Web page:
Newborn Hearing Screening 

Introduction
Newborn hearing screening is used to detect hearing loss in newborn babies.  Newborns are typically tested before they leave the hospital.  Screening is important to identify hearing problems early to ensure that babies with deafness or decreased hearing receive services to help them learn to listen and speak.  Newborn hearing screening tests are safe and do not hurt the newborn. 

Newborn babies learn to listen to sound in their first months of life.  They recognize the familiar sounds in their home and the voices of family members.  Listening helps babies learn sounds and develop speech.  Listening also helps them learn the meaning of words.

Newborn hearing screening is available to babies shortly after birth, before they leave the hospital or within a few weeks after leaving the hospital.  It is recommended that babies that are not born in a hospital receive newborn hearing screening before they are two months old. 

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Diagnosis
There are two main tests to screen for newborn hearing.  The test that your baby receives may depend on the facility.  The Otoacoustic Emissions (OAEs) or Auditory Brainstem Response (ABR) may be used separately or together to screen your baby’s hearing.  Both tests are conducted while your baby is sleeping or very still.  Both tests are safe and painless.

The OAEs uses a tiny microphone and earphone that are gently placed in your baby’s ears.  Sounds are played in the earphone.  If a sound is heard, the ear creates an echo.  The echo is detected and recorded by the microphone.  If no sound is heard, an echo is not created or detected.  The ABR involves placing electrode patches on the baby’s head.  The electrodes measure how the nerves for hearing are working.  Sounds are played to stimulate the nerve, and a device records the responses.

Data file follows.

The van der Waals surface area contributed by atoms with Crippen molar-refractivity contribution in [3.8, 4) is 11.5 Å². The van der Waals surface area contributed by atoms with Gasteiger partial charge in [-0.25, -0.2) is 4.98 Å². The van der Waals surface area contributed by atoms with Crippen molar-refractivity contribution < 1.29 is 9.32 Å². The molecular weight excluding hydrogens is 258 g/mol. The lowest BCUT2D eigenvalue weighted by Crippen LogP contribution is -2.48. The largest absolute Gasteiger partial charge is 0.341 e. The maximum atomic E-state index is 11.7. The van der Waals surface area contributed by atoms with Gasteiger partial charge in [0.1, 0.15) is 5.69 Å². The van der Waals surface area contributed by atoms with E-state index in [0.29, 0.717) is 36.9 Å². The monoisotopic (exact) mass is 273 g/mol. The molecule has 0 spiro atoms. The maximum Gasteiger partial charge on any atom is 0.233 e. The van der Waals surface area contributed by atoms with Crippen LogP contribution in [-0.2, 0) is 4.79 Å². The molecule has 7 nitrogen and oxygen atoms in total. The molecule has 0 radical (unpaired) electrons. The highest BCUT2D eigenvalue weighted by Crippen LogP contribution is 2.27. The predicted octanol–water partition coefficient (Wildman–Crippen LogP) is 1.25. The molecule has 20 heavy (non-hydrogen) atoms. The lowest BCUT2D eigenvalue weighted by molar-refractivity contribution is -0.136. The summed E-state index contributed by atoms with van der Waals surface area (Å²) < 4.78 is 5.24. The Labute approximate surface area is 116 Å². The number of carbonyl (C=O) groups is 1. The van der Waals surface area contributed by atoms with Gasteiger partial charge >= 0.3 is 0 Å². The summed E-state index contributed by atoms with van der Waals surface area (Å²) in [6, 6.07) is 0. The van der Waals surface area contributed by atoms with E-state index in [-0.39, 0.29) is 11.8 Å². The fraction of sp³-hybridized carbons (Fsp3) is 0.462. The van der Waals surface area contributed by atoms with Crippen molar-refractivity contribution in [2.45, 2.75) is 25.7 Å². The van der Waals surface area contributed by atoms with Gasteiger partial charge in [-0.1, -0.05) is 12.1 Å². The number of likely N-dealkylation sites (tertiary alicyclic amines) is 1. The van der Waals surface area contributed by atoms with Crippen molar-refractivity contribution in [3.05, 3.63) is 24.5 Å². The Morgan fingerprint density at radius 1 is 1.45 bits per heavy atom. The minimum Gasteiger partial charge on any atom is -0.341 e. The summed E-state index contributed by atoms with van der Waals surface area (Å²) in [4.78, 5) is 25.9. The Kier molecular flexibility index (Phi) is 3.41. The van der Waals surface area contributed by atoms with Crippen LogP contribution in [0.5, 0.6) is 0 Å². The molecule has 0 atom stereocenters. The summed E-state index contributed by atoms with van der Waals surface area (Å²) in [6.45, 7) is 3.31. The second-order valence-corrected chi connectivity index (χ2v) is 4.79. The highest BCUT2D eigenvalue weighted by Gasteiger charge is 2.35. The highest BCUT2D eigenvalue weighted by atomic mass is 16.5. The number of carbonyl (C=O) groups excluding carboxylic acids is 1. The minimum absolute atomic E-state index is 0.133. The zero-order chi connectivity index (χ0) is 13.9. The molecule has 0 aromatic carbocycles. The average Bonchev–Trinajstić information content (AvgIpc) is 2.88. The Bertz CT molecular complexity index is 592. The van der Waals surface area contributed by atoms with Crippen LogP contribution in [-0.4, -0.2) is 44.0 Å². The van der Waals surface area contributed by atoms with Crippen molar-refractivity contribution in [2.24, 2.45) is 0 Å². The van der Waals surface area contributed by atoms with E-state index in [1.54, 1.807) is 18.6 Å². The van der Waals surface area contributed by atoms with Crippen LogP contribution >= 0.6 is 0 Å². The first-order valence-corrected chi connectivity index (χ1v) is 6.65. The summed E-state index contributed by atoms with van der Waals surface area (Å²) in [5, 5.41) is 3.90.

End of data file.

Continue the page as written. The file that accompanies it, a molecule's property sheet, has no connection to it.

Babies that are identified as having a hearing loss are retested.  False-positive test results are possible if the baby cries or moves during the test.  Babies that test positive for hearing loss are referred to a pediatric audiologist.  The pediatric audiologist may conduct more tests and recommend a treatment plan.  Hearing aids and therapy services can help babies learn to communicate, listen, speak, and prevent developmental delays.

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This information is intended for educational and informational purposes only. It should not be used in place of an individual consultation or examination or replace the advice of your health care professional and should not be relied upon to determine diagnosis or course of treatment.

The iHealthSpot patient education library was written collaboratively by the iHealthSpot editorial team which includes Senior Medical Authors Dr. Mary Car-Blanchard, OTD/OTR/L and Valerie K. Clark, and the following editorial advisors: Steve Meadows, MD, Ernie F. Soto, DDS, Ronald J. Glatzer, MD, Jonathan Rosenberg, MD, Christopher M. Nolte, MD, David Applebaum, MD, Jonathan M. Tarrash, MD, and Paula Soto, RN/BSN. This content complies with the HONcode standard for trustworthy health information. The library commenced development on September 1, 2005 with the latest update/addition on April 13th, 2016. For information on iHealthSpot’s other services including medical website design, visit www.iHealthSpot.com.